You can certainly empathise and support the plight of Fil Bo Riva who has clearly been dealt a savage had. Without seeming explanation or warning he has been blind-sided and left for dead. Never succumbing to hyperbole or any over-emoting: he lays out his hurt and pain, but above it all, looks for some answers and reasons why things have turned this sour. A lot of musicians would throw heavy compositions and needless force into the agenda in order to register their emotions. It is all down to the vocal here which manages to convey every thought and accusation whilst keeping the composition fairly light and unobtrusive. Vocally, words are spat and drawled; overs elongated and languorous – some sharp and forceful. It is the way certain lines are broken into sections and presented at different speeds that make the song so effective. I know a lot of singers take time with their deliveries but few match the brilliance of Fil Bo Riva. Maybe George Ezra comparisons will come about as there is a similar tone and cadence to each singer’s voice. Ezra, to my ear, has a more conventional delivery and more optimistic with his themes. Most of his songs are defined by his voice but the way he performs and sings is more traditional and less distinct than Fil Bo Riva. Towards the closing moments, the tensions start to rise and the song gains new weight and relevance. The odd profanity is put in and keeping that anger and tension under wraps – it is becoming more difficult. The hero lets it be known how unhappy and angry he is. Whoever the friend was, the one that helped cause the split, he is being looked at but never named. Perhaps a mutual friend or someone who was kept a secret: it makes you wonder who he was and why she went to him. Throughout the final verse, the vocal is calmer and more tender. Perhaps exhausted and wracked with hurt – not as combustible as the earlier stages. It brings Like Eye Did down and causes the listener to reflect on what has come. Maybe it will take a few spins for the song to hit and appeal to many but it certainly arrives. Fil Bo Riva is not an average singer that does things traditionally and follows everyone else. Every note and line has that unique sound and is given such a sense of urgency and gravity – again, two words that have been said but are completely appropriate under the circumstances. It will be exciting seeing what else is on the E.P. If You’re Right, It’s Alright. Killer Queen is out and has a fairly similar tone to Like Eye Did but differentiates itself in terms of themes and delivery. The Italian-born musician has created a song that is so raw in its emotions and exhausting you might need a few minutes/hours before playing the track over – you will be tempted to for sure. In a period where individuality and originality are under-valued and ever-relevant demands: it seems like Fil Bo Riva is a young man that can go a long way. Already getting into the head and heart of British stations and media – it seems like the world is his oyster right now. Follow him closely and just how far he can go in the coming years.
You cannot say Fil Bo Riva is a niche artist who has come to my attention because he is not getting acclaim elsewhere. He has recently played on Radio 2 and performed in the U.K. – he has played Italy and Switzerland too. At the moment, he is in Germany and will finish up his tour there on 22nd – a day before the E.P. If You’re Right, It’s Alright comes out. Not only does he have international acclaim and made his way to the taste-making D.J.s in our country (Dermot O’Leary especially) but you feel he could go even further and gain audiences in the U.S. and Australia. I always list those two nations as they are poles apart but have phenomenal music scenes. Fil Bo Riva would have audiences and love in cities like New York and the busy and rushing street but also find affection and demand in the more laid-back and relaxed cafes of Sydney and Melbourne. That might be a consideration for him and something he could address in the future. Maybe money is a bit short and it is not a realistic expectation at this junction – the coming years will provide the chance to travel more widely and reach the U.S. Killer Queen is the new taster from the E.P. and was unveiled a couple of days ago. It shows another side to Fil Bo Riva and what the E.P. will contain. Like Eye Did has got people talking and brought Fil Bo Riva to the public. If you are struggling to become attuned to his raw and ragged voice – that will come over time. If you are not a fan of that graveled burr and theatrical delivery then listen to the lyrics and you will find much to love. The reason Fil Bo Riva got into music – and the E.P. came to creation – was following a bad romance and the realisation things had to change. That sense of heartache and desire for betterment is a universal sentiment and is one of the reasons he has gained such a hearty and affectionate fan-base. If You’re Right, It’s Alright goes back to my earlier point about freshness and uniqueness in the music world. If you follow the crowd or over-rehearse music then it becomes stagnated and it sounds watered-down. Perhaps Fil Bo Riva’s lack of musical education and experience has done him a favour. As he said himself: “In the end, everything you experience teaches you something. And these lessons should be reflected in the work, otherwise, you risk succumbing to stagnation”. Fil Bo Riva is three words and three cities: Rome, Dublin, and Berlin. Having begun his life in Rome – and spending time back there – it appears the 24-year-old musician is a restless soul who prefers the instability and adventure of the road. Perhaps not. It would be great if he came back to the U.K. to perform soon but one feels there are more nations and audiences he should be playing to – just how far he can go and succeed. Whether you capitalise his name or not – it is split across social media – FIL BO RIVA stands out and has a bracing and powerful sound not intended to scare or distance himself – embrace and bring the audience in instead. We do get rather used to listening to certain kinds of music and not really looking at other nations and cultures – a point I have raised a few times before. It is a shame nations like Italy are not studied in more depth and tend to get overlooked by the media and the public. Europe, in fact, has a great many acts that will be mainstream stars in a very short time – they tend to get passed over or have limited attention. Maybe Fil Bo Riva understood this when in Rome and has had to do something about it. Maybe it is a quandary and concern that has no easy fix but the point remains: we all need to be broader with our tastes and discover what is out there. Like Eye Did announces a keen and rare talent whose E.P. will be met with a lot of interest and approval. Reviews and airplay arriving already show there is a demand and affection for an artist that goes beyond the normal and pushes the envelope. There is something operatic and dramatic (about Fil Bo Riva) but a definite sense of history and familiarity – touches of ‘60s and ‘70s music with a bit of Tom Waits and other singers. That combination has already caught the ear of Radio 1 and 2 and the U.K. is starting to fall under his spell. Just how far he can go is anyone’s guess but one thing is certain: there are very few…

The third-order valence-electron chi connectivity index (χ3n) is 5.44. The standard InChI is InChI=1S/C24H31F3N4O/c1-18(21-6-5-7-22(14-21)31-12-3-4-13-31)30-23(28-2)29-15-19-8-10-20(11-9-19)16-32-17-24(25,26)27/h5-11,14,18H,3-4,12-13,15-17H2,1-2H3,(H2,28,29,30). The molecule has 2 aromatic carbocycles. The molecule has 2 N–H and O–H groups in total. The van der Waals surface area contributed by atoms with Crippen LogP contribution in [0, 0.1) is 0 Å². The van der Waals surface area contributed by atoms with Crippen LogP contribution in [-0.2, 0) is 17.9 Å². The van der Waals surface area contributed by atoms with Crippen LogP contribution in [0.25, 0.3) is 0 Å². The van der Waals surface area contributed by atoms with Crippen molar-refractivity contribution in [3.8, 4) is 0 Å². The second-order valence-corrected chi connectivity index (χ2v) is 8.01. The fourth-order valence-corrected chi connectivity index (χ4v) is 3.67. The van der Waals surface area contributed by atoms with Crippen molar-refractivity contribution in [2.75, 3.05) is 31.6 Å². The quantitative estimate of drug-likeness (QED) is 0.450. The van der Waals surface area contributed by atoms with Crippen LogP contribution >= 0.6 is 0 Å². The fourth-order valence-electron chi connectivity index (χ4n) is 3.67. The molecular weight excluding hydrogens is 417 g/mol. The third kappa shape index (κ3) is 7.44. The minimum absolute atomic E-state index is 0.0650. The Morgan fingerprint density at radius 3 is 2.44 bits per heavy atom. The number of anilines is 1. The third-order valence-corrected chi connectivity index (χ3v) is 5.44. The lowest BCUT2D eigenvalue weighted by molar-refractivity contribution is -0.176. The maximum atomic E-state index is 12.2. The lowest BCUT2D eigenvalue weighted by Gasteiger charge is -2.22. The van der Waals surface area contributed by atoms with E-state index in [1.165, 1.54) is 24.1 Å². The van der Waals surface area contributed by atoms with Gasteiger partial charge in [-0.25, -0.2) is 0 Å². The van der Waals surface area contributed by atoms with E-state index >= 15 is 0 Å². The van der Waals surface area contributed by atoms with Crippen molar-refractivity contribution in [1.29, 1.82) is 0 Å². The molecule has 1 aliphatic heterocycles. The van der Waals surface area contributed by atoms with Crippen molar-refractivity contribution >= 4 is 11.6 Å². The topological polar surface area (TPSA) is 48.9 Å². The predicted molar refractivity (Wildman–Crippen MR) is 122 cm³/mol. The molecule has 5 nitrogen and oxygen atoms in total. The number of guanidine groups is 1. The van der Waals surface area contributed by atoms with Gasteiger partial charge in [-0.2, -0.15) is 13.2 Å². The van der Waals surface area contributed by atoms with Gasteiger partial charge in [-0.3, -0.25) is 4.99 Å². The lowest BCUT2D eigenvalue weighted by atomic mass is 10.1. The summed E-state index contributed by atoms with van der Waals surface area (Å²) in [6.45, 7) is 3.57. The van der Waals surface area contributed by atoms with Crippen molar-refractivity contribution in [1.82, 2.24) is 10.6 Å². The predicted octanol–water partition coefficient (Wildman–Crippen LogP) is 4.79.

OUT there like him.
Follow Fil Bo Riva
PHOTO CREDIT: Juliane Spaete